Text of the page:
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Monday, April 5, 2010

Social networks are key to cracking China

Business social media can unlock the door to the world’s second-largest economy

Written by Wayne Gibbons

A surge in Chinese exports for January has kicked the world’s fastest-growing economy back into life, at least in the eyes of Westerners. But China is still a difficult place to do business. Is there an opportunity for business social networks to break down trade barriers?

China is celebrating its 4,708th year. It is the year of the tiger and the country is safe in the knowledge that its economy is back on track. The trade figures make promising reading. Chinese exports for January are up, manufacturing is at its highest output since August and the service sector is recovering on the back of its traditional industries. Although much of this growth in trade is with non-Western countries, such as Brazil and India, interest in the West has not diminished. The feeling is mutual.

With the growth of domestic consumption, however, Chinese firms have switched emphasis from trading with overseas companies to internal trade. The domestic market has matured and this is attractive for any business outside the region. It also has a huge skilled market of IT programmers who are now starting to compete with India for outsourced software development.

However, trading with China is tricky. Cultural issues, regionalised business practices and ethics and the sheer number of willing business partners are huge barriers to entry.

Derek Ling, head of, China’s largest business social network with more than four million users, claims that service-sector SMEs in China are crying out for links with Western businesses, offering legal advice on business issues, partnerships for the travel industry and local accountancy. Using a social network, he says, is a window on local businesses that previously have been very difficult to reach. Tianji has just launched an English-speaking version of the site to help fuel links with Chinese service-sector businesses. It can unlock doors, but it is up to Western businesses to push them open.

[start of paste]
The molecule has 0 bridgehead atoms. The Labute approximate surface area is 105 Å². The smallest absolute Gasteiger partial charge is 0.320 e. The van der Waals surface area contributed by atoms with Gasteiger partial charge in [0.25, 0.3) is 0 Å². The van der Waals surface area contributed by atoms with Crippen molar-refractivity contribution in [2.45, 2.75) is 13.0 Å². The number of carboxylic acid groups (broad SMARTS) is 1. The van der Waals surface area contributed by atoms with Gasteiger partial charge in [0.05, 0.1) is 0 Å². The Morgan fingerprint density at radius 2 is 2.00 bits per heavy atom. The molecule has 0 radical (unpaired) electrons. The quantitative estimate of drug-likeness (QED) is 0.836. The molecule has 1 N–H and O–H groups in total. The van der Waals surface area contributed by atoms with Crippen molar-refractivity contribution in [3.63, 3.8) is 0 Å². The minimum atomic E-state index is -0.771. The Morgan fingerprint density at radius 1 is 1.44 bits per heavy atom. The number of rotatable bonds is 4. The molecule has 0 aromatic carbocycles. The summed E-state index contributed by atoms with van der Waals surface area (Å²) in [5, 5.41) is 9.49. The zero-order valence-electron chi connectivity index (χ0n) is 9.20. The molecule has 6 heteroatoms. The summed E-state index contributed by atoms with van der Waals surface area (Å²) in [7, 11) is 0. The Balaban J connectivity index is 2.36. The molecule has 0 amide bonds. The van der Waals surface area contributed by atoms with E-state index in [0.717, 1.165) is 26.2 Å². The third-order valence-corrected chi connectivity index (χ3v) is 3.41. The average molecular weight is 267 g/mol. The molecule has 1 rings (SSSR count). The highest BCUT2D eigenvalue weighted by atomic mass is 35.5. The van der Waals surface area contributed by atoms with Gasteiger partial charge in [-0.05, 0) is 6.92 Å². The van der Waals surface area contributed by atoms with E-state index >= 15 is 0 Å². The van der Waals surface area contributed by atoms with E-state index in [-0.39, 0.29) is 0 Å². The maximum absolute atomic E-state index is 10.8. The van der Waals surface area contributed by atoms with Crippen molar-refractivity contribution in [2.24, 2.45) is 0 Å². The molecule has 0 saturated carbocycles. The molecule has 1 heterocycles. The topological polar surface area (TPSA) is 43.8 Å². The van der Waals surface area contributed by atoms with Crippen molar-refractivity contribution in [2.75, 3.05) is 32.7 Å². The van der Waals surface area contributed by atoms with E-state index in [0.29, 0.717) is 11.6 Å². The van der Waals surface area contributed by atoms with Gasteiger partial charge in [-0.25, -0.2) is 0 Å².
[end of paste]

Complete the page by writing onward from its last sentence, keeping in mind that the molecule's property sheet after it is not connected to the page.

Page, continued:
It brings into question the role of social networks in business. For China, social media has been a sticky issue recently. Facebook and Twitter have been banned and a row erupted with Google over privacy, but business social media is different. It is geared towards creating links, developing leads and recommendations for businesses. It is the recommendations that really drive these sites. It is important for CIOs to make a distinction as it is becoming a trend to ban social networking in the workplace.

Social networking has an opportunity to facilitate trade not just in China but in any country. Business social networks can thrive by offering users the ability to establish community trade groups, marrying local expertise with international opportunity. It is a unique position that traditionally would take months, even years to establish, during which time alien firms leave themselves open to abuse from unknown quantities. Business social networking goes some way to limiting the risk by offering a platform for recommendation, but those networks have to have local knowledge, to have been established with local connections in mind. Any international connection is therefore a window of opportunity on an already established community of businesses.

This is where true trade links can be established. For a region such as China it makes more sense than ever to investigate social networks as a first port of call for researching and making new business contacts. Small to medium-sized businesses in particular are recognising the benefits of opening their doors to new opportunities and nowhere is this more evident than in the IT sector.

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